What IS “undersized”?  There are NO receiver dimensions in Marcot for 1860/1865 receivers.   
Other CAS/SSS and N-SSA members have posted/provided measurements for original 1860’s and 1865’s.
Snakeeater shared THICKNESS dimensions from two of his ORIGINAL receivers.  His MILITARY 1860 RIFLE #32638 receiver is 1.255” wide at top and SPORTING rifle is 1.155”.  He said .100” is SIGNIFICANT.     

Herbert SSS posted that ’65’s and possibly later model receivers were slightly thinner and LIGHTER.

There is at least ONE documented receiver that is .155” thinner.  This .155” is slightly MORE THAN 1/8” or a VISIBLE 1/16” a side on a 56-50 MILITARY RIFLE. 

ALL the Romano’s and Fletcher-Bidwells are CLEARLY full-scale copies.
The Armisports can be EITHER at or barely UNDER full-scale, so they ARE OK as FAR as receivers are concerned, BUT the RIFLE barrels are reported to have different muzzle diameters. 

After reading my text, Herbert, the SSS resident Spencer expert, offered the following correction:

I spotted a couple of mistakes in post attributed to me on twist rates in Spencers (1) twist rate in Belgium Spencer is 1 in 28 (this is my most accurate 56-50 Spencer) inch not 1 in 24 (2) when I recommend the 1 in 24 twist rate as being very accurate this is only for the 56-46 Spencer cartridge of the sporting rifle (this is the most accurate of all the Spencers) it is too fast for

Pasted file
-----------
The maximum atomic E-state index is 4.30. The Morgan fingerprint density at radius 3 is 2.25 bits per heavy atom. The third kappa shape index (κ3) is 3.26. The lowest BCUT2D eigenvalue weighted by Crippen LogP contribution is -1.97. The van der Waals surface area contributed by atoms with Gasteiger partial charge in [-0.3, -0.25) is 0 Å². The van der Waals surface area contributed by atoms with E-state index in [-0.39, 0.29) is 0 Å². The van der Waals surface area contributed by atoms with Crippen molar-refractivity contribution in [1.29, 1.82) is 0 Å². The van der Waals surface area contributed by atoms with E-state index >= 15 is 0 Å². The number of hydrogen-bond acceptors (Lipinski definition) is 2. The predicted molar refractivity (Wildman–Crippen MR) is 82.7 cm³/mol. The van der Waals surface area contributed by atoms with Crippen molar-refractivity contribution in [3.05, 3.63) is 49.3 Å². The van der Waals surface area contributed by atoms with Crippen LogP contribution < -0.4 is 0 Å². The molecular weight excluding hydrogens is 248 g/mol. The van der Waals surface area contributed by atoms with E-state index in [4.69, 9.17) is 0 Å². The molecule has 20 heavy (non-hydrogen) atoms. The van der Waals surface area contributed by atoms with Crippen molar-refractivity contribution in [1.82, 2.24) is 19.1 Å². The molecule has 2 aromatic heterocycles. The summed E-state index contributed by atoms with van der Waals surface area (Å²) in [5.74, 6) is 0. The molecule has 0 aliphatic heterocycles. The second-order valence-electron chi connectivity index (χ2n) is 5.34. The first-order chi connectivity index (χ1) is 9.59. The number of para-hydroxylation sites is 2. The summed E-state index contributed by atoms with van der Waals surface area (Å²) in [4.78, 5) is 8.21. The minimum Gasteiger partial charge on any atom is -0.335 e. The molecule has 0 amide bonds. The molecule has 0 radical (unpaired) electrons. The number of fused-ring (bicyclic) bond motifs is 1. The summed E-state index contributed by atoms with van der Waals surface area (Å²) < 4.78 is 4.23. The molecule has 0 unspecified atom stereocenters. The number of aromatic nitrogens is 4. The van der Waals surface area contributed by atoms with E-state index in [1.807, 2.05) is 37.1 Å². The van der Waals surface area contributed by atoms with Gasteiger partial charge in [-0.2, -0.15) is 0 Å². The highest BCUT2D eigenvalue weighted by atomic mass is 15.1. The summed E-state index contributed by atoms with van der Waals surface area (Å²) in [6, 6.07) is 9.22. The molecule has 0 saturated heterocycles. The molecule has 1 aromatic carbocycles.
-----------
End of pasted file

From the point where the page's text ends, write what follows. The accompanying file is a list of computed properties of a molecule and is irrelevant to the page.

56-50_56-56 in my opinion.  Herbert

Una mano lava l'altra
Moderating SSS is a "labor of love"
Viet Vet  '68-69
3/12 - 4th Inf Div
Spencer Shooting Society Moderator
Spencer Shooting Society (SSS) #4;
BOSS #62
Fur Trade Era - Mountain Man
Traditional Archery

Offline El Supremo

  • Top Active Citizen
  • *
  • Posts: 460
  • Liked:
  • Likes Given: 0
Re: Kevin Tinny - Part 5: Armi-Sport/Chiappa
« Reply #1 on: April 20, 2020, 05:13:34 PM »

Within the Armisport info is my incorrect comment about a Post of Herbert's regarding best twist rate.  Sorry for the typo. 

Herbert has PM'd the following helpful info: